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Nanoscale oxygen defect gradients in UO2+x surfaces.

  • Author(s): Spurgeon, Steven R
  • Sassi, Michel
  • Ophus, Colin
  • Stubbs, Joanne E
  • Ilton, Eugene S
  • Buck, Edgar C
  • et al.
Abstract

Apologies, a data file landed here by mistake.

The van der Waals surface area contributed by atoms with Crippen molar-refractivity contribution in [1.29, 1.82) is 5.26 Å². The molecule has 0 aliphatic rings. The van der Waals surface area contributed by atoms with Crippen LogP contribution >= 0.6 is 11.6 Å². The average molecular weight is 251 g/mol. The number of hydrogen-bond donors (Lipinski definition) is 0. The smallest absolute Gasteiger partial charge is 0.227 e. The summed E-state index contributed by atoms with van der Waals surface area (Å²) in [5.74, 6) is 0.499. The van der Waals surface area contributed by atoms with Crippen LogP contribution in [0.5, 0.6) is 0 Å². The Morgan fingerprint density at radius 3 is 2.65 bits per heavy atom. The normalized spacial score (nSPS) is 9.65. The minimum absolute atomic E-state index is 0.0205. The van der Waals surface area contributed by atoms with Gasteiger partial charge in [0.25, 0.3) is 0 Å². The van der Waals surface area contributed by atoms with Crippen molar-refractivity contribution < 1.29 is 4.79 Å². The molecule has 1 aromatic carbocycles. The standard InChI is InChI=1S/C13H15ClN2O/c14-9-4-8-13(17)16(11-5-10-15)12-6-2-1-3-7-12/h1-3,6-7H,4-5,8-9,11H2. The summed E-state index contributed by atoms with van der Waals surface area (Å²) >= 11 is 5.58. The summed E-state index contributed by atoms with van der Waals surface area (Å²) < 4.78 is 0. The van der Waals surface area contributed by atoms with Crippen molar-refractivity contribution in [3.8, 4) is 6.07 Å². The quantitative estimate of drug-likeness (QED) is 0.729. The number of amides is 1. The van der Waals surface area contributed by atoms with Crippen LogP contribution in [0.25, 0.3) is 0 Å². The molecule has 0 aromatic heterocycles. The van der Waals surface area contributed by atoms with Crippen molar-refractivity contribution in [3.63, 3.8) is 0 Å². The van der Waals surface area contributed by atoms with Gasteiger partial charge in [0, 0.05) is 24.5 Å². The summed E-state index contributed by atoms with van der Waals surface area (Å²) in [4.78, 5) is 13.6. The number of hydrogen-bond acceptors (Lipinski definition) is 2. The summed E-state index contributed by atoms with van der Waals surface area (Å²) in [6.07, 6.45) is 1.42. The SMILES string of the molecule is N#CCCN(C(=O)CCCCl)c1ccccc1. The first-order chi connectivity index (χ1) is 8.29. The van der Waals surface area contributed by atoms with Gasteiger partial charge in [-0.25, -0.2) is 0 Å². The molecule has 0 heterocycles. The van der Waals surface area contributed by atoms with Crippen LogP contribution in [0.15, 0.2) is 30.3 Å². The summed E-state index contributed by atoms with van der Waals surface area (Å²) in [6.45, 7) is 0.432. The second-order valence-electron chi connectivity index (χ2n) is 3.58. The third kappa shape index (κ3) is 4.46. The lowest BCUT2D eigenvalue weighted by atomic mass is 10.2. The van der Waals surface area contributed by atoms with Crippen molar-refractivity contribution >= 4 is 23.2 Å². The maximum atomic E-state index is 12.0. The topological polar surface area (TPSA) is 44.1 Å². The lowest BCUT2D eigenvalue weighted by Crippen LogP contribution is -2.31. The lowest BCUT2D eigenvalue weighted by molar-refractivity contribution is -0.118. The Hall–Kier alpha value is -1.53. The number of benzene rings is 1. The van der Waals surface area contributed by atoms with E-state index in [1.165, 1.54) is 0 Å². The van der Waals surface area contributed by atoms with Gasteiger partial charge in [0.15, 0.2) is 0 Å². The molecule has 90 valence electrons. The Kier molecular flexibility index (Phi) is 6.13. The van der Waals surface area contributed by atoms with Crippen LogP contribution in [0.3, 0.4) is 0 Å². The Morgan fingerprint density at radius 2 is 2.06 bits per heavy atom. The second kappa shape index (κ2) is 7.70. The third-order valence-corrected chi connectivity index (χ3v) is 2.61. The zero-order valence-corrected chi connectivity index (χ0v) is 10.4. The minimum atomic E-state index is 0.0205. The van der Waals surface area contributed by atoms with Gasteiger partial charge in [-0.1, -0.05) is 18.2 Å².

Oxygen defects govern the behavior of a range of materials spanning catalysis, quantum computing, and nuclear energy. Understanding and controlling these defects is particularly important for the safe use, storage, and disposal of actinide oxides in the nuclear fuel cycle, since their oxidation state influences fuel lifetimes, stability, and the contamination of groundwater. However, poorly understood nanoscale fluctuations in these systems can lead to significant deviations from bulk oxidation behavior. Here we describe the use of aberration-corrected scanning transmission electron microscopy and electron energy loss spectroscopy to resolve changes in the local oxygen defect environment in [Formula: see text] surfaces. We observe large image contrast and spectral changes that reflect the presence of sizable gradients in interstitial oxygen content at the nanoscale, which we quantify through first-principles calculations and image simulations. These findings reveal an unprecedented level of excess oxygen incorporated in a complex near-surface spatial distribution, offering additional insight into defect formation pathways and kinetics during [Formula: see text] surface oxidation.

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